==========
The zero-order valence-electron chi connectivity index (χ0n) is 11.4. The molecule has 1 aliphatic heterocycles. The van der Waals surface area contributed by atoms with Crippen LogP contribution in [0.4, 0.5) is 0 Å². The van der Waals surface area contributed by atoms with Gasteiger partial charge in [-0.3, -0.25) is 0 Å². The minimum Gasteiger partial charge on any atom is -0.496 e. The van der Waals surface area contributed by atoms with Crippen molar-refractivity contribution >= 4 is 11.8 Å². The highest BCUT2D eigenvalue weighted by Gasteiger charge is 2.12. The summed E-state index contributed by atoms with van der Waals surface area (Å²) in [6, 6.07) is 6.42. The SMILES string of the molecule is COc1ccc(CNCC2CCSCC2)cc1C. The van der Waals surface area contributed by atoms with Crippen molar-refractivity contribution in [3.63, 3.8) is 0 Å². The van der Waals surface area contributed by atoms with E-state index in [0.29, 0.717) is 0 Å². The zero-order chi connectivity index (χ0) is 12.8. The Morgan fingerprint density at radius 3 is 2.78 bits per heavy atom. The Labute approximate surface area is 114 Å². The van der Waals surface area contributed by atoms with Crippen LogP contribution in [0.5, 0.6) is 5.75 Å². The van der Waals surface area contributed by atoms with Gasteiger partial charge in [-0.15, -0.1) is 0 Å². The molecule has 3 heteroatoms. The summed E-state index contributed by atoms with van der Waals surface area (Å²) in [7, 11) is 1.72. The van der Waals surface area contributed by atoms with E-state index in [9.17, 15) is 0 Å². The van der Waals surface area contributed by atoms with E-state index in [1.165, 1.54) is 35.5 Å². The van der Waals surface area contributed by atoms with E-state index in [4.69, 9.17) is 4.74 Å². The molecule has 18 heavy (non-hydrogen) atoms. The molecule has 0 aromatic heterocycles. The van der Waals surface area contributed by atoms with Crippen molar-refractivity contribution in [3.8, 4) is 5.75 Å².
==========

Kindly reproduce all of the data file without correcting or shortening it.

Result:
The zero-order valence-electron chi connectivity index (χ0n) is 11.4. The molecule has 1 aliphatic heterocycles. The van der Waals surface area contributed by atoms with Crippen LogP contribution in [0.4, 0.5) is 0 Å². The van der Waals surface area contributed by atoms with Gasteiger partial charge in [-0.3, -0.25) is 0 Å². The minimum Gasteiger partial charge on any atom is -0.496 e. The van der Waals surface area contributed by atoms with Crippen molar-refractivity contribution >= 4 is 11.8 Å². The highest BCUT2D eigenvalue weighted by Gasteiger charge is 2.12. The summed E-state index contributed by atoms with van der Waals surface area (Å²) in [6, 6.07) is 6.42. The SMILES string of the molecule is COc1ccc(CNCC2CCSCC2)cc1C. The van der Waals surface area contributed by atoms with Crippen molar-refractivity contribution in [3.63, 3.8) is 0 Å². The van der Waals surface area contributed by atoms with E-state index in [0.29, 0.717) is 0 Å². The zero-order chi connectivity index (χ0) is 12.8. The Morgan fingerprint density at radius 3 is 2.78 bits per heavy atom. The Labute approximate surface area is 114 Å². The van der Waals surface area contributed by atoms with Crippen LogP contribution in [0.5, 0.6) is 5.75 Å². The van der Waals surface area contributed by atoms with Gasteiger partial charge in [-0.15, -0.1) is 0 Å². The molecule has 3 heteroatoms. The summed E-state index contributed by atoms with van der Waals surface area (Å²) in [7, 11) is 1.72. The van der Waals surface area contributed by atoms with E-state index in [9.17, 15) is 0 Å². The van der Waals surface area contributed by atoms with E-state index in [1.165, 1.54) is 35.5 Å². The van der Waals surface area contributed by atoms with E-state index in [4.69, 9.17) is 4.74 Å². The molecule has 18 heavy (non-hydrogen) atoms. The molecule has 0 aromatic heterocycles. The van der Waals surface area contributed by atoms with Crippen molar-refractivity contribution in [3.8, 4) is 5.75 Å².